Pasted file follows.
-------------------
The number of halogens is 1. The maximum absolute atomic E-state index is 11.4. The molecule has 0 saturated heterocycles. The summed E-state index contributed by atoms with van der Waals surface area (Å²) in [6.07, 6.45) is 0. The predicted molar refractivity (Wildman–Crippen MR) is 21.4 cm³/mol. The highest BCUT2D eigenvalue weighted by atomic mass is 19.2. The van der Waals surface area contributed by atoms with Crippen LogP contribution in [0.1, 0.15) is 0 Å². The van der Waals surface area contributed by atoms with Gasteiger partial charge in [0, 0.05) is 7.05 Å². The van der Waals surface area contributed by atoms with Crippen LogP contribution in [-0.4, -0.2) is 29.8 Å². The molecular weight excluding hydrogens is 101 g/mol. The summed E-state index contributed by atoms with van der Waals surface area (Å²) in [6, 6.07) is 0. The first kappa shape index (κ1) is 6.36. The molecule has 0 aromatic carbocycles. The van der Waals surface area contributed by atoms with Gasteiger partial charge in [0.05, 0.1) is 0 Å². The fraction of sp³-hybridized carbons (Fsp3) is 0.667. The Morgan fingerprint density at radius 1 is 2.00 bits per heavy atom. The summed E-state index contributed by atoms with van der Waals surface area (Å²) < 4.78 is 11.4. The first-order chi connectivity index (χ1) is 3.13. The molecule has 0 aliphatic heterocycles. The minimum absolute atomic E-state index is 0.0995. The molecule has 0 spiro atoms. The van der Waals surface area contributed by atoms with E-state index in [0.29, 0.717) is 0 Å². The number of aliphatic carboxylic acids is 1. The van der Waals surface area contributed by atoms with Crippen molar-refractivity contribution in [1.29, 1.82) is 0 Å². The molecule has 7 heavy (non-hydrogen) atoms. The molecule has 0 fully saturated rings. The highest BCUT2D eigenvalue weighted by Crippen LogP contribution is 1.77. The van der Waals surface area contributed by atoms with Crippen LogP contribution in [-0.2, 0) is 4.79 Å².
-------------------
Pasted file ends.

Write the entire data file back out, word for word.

The number of halogens is 1. The maximum absolute atomic E-state index is 11.4. The molecule has 0 saturated heterocycles. The summed E-state index contributed by atoms with van der Waals surface area (Å²) in [6.07, 6.45) is 0. The predicted molar refractivity (Wildman–Crippen MR) is 21.4 cm³/mol. The highest BCUT2D eigenvalue weighted by atomic mass is 19.2. The van der Waals surface area contributed by atoms with Crippen LogP contribution in [0.1, 0.15) is 0 Å². The van der Waals surface area contributed by atoms with Gasteiger partial charge in [0, 0.05) is 7.05 Å². The van der Waals surface area contributed by atoms with Crippen LogP contribution in [-0.4, -0.2) is 29.8 Å². The molecular weight excluding hydrogens is 101 g/mol. The summed E-state index contributed by atoms with van der Waals surface area (Å²) in [6, 6.07) is 0. The first kappa shape index (κ1) is 6.36. The molecule has 0 aromatic carbocycles. The van der Waals surface area contributed by atoms with Gasteiger partial charge in [0.05, 0.1) is 0 Å². The fraction of sp³-hybridized carbons (Fsp3) is 0.667. The Morgan fingerprint density at radius 1 is 2.00 bits per heavy atom. The summed E-state index contributed by atoms with van der Waals surface area (Å²) < 4.78 is 11.4. The first-order chi connectivity index (χ1) is 3.13. The molecule has 0 aliphatic heterocycles. The minimum absolute atomic E-state index is 0.0995. The molecule has 0 spiro atoms. The van der Waals surface area contributed by atoms with E-state index in [0.29, 0.717) is 0 Å². The number of aliphatic carboxylic acids is 1. The van der Waals surface area contributed by atoms with Crippen molar-refractivity contribution in [1.29, 1.82) is 0 Å². The molecule has 7 heavy (non-hydrogen) atoms. The molecule has 0 fully saturated rings. The highest BCUT2D eigenvalue weighted by Crippen LogP contribution is 1.77. The van der Waals surface area contributed by atoms with Crippen LogP contribution in [-0.2, 0) is 4.79 Å².